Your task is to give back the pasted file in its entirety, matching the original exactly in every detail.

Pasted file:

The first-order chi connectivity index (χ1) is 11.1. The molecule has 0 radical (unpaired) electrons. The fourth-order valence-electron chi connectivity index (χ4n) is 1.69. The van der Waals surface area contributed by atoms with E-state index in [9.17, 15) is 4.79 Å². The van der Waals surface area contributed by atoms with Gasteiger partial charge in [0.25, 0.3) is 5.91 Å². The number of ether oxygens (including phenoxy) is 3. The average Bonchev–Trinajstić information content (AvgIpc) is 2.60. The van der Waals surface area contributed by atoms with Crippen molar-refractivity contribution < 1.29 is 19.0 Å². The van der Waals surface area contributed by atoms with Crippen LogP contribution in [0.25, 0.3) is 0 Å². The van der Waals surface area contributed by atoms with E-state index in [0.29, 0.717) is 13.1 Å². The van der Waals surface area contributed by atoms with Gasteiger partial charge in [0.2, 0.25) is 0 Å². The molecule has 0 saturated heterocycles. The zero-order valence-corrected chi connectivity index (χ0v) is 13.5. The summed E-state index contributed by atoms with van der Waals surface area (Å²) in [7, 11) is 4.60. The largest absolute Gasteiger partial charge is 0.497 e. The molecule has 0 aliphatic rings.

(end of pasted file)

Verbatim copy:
The first-order chi connectivity index (χ1) is 11.1. The molecule has 0 radical (unpaired) electrons. The fourth-order valence-electron chi connectivity index (χ4n) is 1.69. The van der Waals surface area contributed by atoms with E-state index in [9.17, 15) is 4.79 Å². The van der Waals surface area contributed by atoms with Gasteiger partial charge in [0.25, 0.3) is 5.91 Å². The number of ether oxygens (including phenoxy) is 3. The average Bonchev–Trinajstić information content (AvgIpc) is 2.60. The van der Waals surface area contributed by atoms with Crippen molar-refractivity contribution < 1.29 is 19.0 Å². The van der Waals surface area contributed by atoms with Crippen LogP contribution in [0.25, 0.3) is 0 Å². The van der Waals surface area contributed by atoms with E-state index in [0.29, 0.717) is 13.1 Å². The van der Waals surface area contributed by atoms with Gasteiger partial charge in [0.2, 0.25) is 0 Å². The molecule has 0 saturated heterocycles. The zero-order valence-corrected chi connectivity index (χ0v) is 13.5. The summed E-state index contributed by atoms with van der Waals surface area (Å²) in [7, 11) is 4.60. The largest absolute Gasteiger partial charge is 0.497 e. The molecule has 0 aliphatic rings.